Camden New Journal - by SIMON WROE Published: 28 February 2008
Business owners at the roadworks in Tavistock Place
Four years of chaos... for a cycle lane
Businesses count cost of nightmare roadworks that have given workmen ‘a job for life’
THE Eiffel Tower took two years to build, Norman Foster’s Gherkin tower needed three, but four years of roadworks in Bloomsbury have produced... half a cycle lane.
Work began on the cycle lane in Tavistock Place in 2004. It was finished, then redesigned to separate it from the road and is now being upgraded again.
Philip Howard, a design consultant at Howard Wickberg Associates, whose office overlooks the road repairs, estimates the seemingly never-ending work on the cycle lane has cost in the region of £1 million, without considering the financial damage to businesses.
“Either the cycle lane or the road has been closed in one form or another for four years,” Mr Howard said. “It opened two weeks ago – now they’ve dug it up again, for the fourth time.
“We’ve endured appalling noise and filth and it goes merrily on. As soon as they finish at one end they start at the other – it’s like painting the Forth Bridge. The sheer waste of money is totally unacceptable.”
He fears that it is only a matter of time before someone is killed as a result of the disruption.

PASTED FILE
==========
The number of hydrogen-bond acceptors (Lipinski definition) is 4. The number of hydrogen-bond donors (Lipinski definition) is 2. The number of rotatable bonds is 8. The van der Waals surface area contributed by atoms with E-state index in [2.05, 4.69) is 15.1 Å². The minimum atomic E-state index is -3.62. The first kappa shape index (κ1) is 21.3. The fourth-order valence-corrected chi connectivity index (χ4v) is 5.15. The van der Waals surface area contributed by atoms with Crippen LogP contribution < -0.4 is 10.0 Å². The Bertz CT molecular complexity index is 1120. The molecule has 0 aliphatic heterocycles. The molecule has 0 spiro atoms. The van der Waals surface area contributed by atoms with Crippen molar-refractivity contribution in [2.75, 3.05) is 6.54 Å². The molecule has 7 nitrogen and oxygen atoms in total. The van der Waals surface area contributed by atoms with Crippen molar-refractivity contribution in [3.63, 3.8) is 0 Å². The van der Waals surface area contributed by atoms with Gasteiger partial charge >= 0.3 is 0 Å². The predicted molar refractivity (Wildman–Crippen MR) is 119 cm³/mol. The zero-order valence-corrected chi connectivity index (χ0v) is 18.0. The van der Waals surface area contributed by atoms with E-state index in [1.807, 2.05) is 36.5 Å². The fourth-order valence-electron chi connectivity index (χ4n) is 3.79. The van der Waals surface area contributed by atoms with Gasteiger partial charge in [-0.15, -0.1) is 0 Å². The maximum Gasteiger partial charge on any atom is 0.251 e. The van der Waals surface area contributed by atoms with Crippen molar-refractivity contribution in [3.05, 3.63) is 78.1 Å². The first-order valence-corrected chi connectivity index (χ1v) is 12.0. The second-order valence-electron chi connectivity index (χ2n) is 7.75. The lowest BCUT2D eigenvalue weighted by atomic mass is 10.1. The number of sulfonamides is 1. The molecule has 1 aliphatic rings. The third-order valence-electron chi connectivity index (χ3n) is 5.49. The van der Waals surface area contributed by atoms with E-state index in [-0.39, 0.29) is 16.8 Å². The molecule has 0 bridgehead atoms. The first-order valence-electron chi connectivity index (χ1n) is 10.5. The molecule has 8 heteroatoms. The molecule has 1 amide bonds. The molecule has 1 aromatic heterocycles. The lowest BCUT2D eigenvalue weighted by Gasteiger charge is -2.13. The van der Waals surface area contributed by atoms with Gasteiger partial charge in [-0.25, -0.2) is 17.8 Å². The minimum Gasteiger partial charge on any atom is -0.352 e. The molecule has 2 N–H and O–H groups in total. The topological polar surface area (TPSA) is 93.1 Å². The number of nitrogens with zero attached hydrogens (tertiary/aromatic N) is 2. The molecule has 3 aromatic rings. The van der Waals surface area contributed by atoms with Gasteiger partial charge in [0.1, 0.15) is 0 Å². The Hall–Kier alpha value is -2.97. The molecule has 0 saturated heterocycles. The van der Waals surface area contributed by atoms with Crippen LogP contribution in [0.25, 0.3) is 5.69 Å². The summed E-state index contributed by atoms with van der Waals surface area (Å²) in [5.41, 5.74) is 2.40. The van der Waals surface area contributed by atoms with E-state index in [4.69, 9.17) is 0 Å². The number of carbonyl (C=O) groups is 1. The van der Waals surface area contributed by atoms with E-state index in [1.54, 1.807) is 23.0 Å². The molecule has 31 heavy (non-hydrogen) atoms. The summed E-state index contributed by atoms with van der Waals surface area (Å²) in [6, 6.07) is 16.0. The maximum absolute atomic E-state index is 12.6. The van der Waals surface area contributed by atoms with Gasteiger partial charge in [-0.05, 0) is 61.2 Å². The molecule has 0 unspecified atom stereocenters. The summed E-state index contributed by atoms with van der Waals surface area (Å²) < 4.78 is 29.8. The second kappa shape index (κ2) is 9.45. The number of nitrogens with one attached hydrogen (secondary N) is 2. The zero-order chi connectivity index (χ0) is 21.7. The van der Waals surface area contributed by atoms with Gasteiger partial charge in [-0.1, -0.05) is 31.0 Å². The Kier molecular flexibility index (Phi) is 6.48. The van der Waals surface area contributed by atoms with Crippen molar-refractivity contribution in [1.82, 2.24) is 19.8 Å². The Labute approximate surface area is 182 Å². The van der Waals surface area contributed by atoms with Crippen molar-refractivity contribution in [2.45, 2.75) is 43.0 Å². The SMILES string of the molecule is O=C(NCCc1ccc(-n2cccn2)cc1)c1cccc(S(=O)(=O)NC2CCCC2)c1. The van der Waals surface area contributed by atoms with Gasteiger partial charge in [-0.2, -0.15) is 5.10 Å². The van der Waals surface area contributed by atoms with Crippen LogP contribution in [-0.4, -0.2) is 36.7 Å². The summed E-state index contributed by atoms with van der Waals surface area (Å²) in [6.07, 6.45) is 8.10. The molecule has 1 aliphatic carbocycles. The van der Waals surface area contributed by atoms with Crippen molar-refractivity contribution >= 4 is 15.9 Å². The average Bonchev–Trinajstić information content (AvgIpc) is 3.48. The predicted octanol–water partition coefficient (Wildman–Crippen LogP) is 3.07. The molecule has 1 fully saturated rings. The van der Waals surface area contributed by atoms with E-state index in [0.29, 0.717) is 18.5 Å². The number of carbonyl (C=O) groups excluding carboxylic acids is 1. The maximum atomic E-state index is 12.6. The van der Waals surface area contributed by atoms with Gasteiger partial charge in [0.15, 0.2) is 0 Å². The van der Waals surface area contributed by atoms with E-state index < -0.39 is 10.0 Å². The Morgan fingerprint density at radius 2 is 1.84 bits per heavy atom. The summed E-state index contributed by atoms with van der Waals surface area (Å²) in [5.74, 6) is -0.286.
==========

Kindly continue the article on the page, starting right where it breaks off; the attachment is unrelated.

“It’s completely barking mad,” Mr Howard said. “People just shake their heads in disbelief – even the workmen just laugh. They’ve got a job for life.”
Waiter Suhjid Meah has never seen the street without roadworks in the four years he has been at Tavistock Tandoori.
“It’s a nightmare,” he said. “No one knows what’s going on. The traffic is chaos and the restaurant has lost a lot of business because of it.”
Tim Dillon, who works in a photo developers across the road, agreed. “The fact that it’s being dug up – again – means it wasn’t done right in the first place,” he said. “It’s gross negligence on someone’s part.”
A Camden Council press official confirmed that in the last four years the cycle lane had been built, then “revised” on the suggestion of the project’s funders, Transport for London, to separate the cycle path from the road.
The pavement was then upgraded, the carriageway resurfaced and a fire in a nearby Salvation Army hostel caused the road to be closed for 15 months.
The official added that the cycle lane was now being upgraded again, to “allow eastbound cyclists to merge safely into the traffic lane before they reach the junction”.